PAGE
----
BARBOUR CAVES, FIXES BALLOT…. There’s a surprisingly competitive Senate race in Mississippi this year, with appointed Sen. Roger Wicker (R) facing a credible challenge from former Gov. Ronnie Musgrove (D). Recent polling suggests Wicker is in the lead, but in the low to mid single-digit range.

Mississippi’s Republican governor, former RNC chairman Haley Barbour, came up with an idea to help give Wicker an edge — he decided to move the Senate race to the bottom of the state ballot, below state and local races, where he’d hoped voters might overlook it. Mississippi election law makes it clear that federal elections must go at the top of ballots, but Barbour and his Republican secretary of state, Delbert Hosemann, decided to pursue this anyway, arguing that the Wicker-Musgrove race is a special election to fill the remainder of Trent Lott’s term.

The state attorney general’s office explained that this is illegal, but Barbour didn’t care. Yesterday, the state Supreme Court also ruled that Barbour’s ballot violated the law, and soon after Barbour agreed to reverse course.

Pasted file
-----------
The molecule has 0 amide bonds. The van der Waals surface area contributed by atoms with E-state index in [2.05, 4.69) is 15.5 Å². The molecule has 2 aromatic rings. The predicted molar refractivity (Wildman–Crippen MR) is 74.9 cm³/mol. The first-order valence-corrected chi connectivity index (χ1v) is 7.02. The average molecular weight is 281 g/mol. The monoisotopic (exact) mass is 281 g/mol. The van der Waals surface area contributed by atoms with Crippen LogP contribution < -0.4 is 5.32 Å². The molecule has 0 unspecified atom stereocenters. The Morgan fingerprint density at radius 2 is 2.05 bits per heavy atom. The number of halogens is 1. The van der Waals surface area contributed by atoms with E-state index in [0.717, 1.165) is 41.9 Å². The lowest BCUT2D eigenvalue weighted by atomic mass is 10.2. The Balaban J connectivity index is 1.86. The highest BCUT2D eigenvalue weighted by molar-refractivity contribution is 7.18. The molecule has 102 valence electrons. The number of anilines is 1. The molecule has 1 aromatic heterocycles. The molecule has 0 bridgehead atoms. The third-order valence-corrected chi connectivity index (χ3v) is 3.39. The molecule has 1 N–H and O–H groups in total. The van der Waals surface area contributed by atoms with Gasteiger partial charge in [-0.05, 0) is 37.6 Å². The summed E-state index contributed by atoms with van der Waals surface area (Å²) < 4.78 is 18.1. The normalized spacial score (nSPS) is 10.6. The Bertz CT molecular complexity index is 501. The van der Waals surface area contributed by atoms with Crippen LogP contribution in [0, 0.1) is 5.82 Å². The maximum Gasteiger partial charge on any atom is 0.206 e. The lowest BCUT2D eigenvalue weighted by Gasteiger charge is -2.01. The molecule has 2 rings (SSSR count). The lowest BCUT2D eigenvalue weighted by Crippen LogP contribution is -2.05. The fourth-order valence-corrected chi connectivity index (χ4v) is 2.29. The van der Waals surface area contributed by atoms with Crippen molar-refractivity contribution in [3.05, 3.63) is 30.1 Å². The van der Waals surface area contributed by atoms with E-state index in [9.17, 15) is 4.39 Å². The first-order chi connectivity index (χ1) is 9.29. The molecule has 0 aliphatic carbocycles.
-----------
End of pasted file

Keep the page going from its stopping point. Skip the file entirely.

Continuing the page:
Republican Gov. Haley Barbour agreed Thursday to move a special election for Trent Lott’s old Senate seat to near the top of the November ballot, ending a dispute that had threatened to delay the start of absentee voting. […]

A majority of Supreme Court justices ruled Thursday that a 2000 state law requires all federal races to be near the top of the ballot.

I wonder what would happen if Republicans spent half the energy on governing and creating an effective policy agenda as they did on disenfranchisement and ballot games.

Steve Benen

Follow Steve on Twitter @stevebenen. Steve Benen is a producer at MSNBC's The Rachel Maddow Show. He was the principal contributor to the Washington Monthly's Political Animal blog from August 2008 until January 2012.